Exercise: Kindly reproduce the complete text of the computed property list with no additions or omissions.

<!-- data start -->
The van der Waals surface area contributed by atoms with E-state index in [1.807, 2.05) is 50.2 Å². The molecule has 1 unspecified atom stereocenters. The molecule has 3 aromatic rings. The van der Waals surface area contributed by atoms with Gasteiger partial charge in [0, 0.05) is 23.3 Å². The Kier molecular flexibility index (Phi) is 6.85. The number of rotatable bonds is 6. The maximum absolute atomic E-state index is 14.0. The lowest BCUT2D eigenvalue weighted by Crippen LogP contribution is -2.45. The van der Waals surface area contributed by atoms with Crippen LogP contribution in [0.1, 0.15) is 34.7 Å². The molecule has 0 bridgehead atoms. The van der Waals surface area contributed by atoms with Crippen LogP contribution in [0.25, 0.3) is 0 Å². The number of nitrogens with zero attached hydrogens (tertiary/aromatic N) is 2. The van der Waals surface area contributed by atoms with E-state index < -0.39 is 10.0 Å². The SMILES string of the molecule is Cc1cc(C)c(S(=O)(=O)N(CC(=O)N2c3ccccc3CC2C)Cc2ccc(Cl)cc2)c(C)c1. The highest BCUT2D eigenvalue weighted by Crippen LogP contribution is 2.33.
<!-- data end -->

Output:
The van der Waals surface area contributed by atoms with E-state index in [1.807, 2.05) is 50.2 Å². The molecule has 1 unspecified atom stereocenters. The molecule has 3 aromatic rings. The van der Waals surface area contributed by atoms with Gasteiger partial charge in [0, 0.05) is 23.3 Å². The Kier molecular flexibility index (Phi) is 6.85. The number of rotatable bonds is 6. The maximum absolute atomic E-state index is 14.0. The lowest BCUT2D eigenvalue weighted by Crippen LogP contribution is -2.45. The van der Waals surface area contributed by atoms with Crippen LogP contribution in [0.1, 0.15) is 34.7 Å². The molecule has 0 bridgehead atoms. The van der Waals surface area contributed by atoms with Crippen LogP contribution in [0.25, 0.3) is 0 Å². The number of nitrogens with zero attached hydrogens (tertiary/aromatic N) is 2. The van der Waals surface area contributed by atoms with E-state index < -0.39 is 10.0 Å². The SMILES string of the molecule is Cc1cc(C)c(S(=O)(=O)N(CC(=O)N2c3ccccc3CC2C)Cc2ccc(Cl)cc2)c(C)c1. The highest BCUT2D eigenvalue weighted by Crippen LogP contribution is 2.33.